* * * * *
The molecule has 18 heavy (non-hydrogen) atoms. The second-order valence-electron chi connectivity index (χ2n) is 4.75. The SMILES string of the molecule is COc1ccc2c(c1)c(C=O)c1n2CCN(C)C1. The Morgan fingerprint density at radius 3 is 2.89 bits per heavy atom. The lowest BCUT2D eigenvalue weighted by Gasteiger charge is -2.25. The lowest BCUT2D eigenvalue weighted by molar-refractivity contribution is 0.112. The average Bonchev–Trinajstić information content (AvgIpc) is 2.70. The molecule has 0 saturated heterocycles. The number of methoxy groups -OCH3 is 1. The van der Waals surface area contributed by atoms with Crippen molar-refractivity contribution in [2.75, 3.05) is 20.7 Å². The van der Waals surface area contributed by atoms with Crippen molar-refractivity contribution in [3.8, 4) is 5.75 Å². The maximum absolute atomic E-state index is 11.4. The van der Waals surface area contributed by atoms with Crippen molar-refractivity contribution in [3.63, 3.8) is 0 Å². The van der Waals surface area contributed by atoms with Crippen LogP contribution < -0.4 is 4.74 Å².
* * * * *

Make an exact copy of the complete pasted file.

The molecule has 18 heavy (non-hydrogen) atoms. The second-order valence-electron chi connectivity index (χ2n) is 4.75. The SMILES string of the molecule is COc1ccc2c(c1)c(C=O)c1n2CCN(C)C1. The Morgan fingerprint density at radius 3 is 2.89 bits per heavy atom. The lowest BCUT2D eigenvalue weighted by Gasteiger charge is -2.25. The lowest BCUT2D eigenvalue weighted by molar-refractivity contribution is 0.112. The average Bonchev–Trinajstić information content (AvgIpc) is 2.70. The molecule has 0 saturated heterocycles. The number of methoxy groups -OCH3 is 1. The van der Waals surface area contributed by atoms with Crippen molar-refractivity contribution in [2.75, 3.05) is 20.7 Å². The van der Waals surface area contributed by atoms with Crippen molar-refractivity contribution in [3.8, 4) is 5.75 Å². The maximum absolute atomic E-state index is 11.4. The van der Waals surface area contributed by atoms with Crippen molar-refractivity contribution in [3.63, 3.8) is 0 Å². The van der Waals surface area contributed by atoms with Crippen LogP contribution < -0.4 is 4.74 Å².